Category Archives: Commentary

Brain Balls: Effective Science Communication or Misinformed Hype?

Which is more likely to catch a reader’s attention: a pop science article referring to “human cortical spheroids” or “brain balls”? Each has its advantages, but also its drawbacks. Communication of science requires reader-friendly translation of jargon-filled, complex ideas, but it’s crucial that this is done accurately and without misinformed hype. For Stanford researcher Dr. Sergiu Pasca, this challenge is

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Sharing is Caring: The Future of Your Wardrobe

With the advent of the internet, mobile devices, and big data, our lives and society are speeding up. From our smartphones to our interactions with friends and family, everything is getting faster. Fashion is no exception. Clothing trends are changing more rapidly than ever before, with consumers demanding access to new styles immediately following their catwalk debuts. Most consumers no

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The Replication Crisis: Making Science True

The Royal Society of London is the oldest national scientific institution in the world. Founded in 1660, the Royal Society was one of the birthplaces of science as we know it today. The Royal Society’s founding ideal became its motto–“nullius in verba,” meaning “take nobody’s word for it.” Every week, the fellows of the Royal Society would meet to show

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Second-wave Effects: A Global Health Perspective on Climate Change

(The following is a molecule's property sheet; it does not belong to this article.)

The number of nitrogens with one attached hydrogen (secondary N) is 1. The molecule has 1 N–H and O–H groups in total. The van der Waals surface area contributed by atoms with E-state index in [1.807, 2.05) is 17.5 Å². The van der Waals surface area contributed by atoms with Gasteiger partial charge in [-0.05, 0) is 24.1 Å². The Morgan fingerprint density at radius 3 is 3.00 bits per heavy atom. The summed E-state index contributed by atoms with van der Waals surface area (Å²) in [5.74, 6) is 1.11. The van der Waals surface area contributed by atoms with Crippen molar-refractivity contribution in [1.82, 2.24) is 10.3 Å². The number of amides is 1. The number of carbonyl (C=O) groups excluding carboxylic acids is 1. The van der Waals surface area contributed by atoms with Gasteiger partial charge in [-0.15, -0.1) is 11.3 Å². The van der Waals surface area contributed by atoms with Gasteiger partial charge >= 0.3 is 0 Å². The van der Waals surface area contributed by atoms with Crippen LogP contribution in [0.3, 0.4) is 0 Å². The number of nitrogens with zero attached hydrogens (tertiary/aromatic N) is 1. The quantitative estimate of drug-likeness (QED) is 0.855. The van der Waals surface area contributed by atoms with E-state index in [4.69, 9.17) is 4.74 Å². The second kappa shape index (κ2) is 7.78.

Monsoon season in Southwest Asia generally stretches from early June until late September. While the annual rainfalls are known to replenish freshwater and maintain the vibrant green rice paddies that line hills, the last decade has seen a greater severity in the amount of rain, resulting in catastrophic consequences for the people of the south Asian subcontinent. This past year,

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DNA Synthesis Going Viral: Evaluating the Security of Dual-Use Biotechnology

In 2004, the United States passed legislation that made hundreds of researchers around the country guilty of a crime with consequences of up to $2,000,000 fines and a prison sentence of 25 years to life. What was that crime? Working with vaccinia—a live virus vaccine that essentially eradicated smallpox by 1980 and became the most widely used human immunization. While

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Alternative Science? The future of science research in Trump’s America

By: Lloyd Lyall Trump’s attitudes on medicine and the environment might be some of the most striking disavowals of science in the modern world. The president has labelled climate change a “hoax created by and for the Chinese in order to make U.S. manufacturing noncompetitive,”2 and claimed “new ‘environmentally friendly’ lightbulbs cause cancer.”3 Fracking poses “zero health risks,”4 and vaccines

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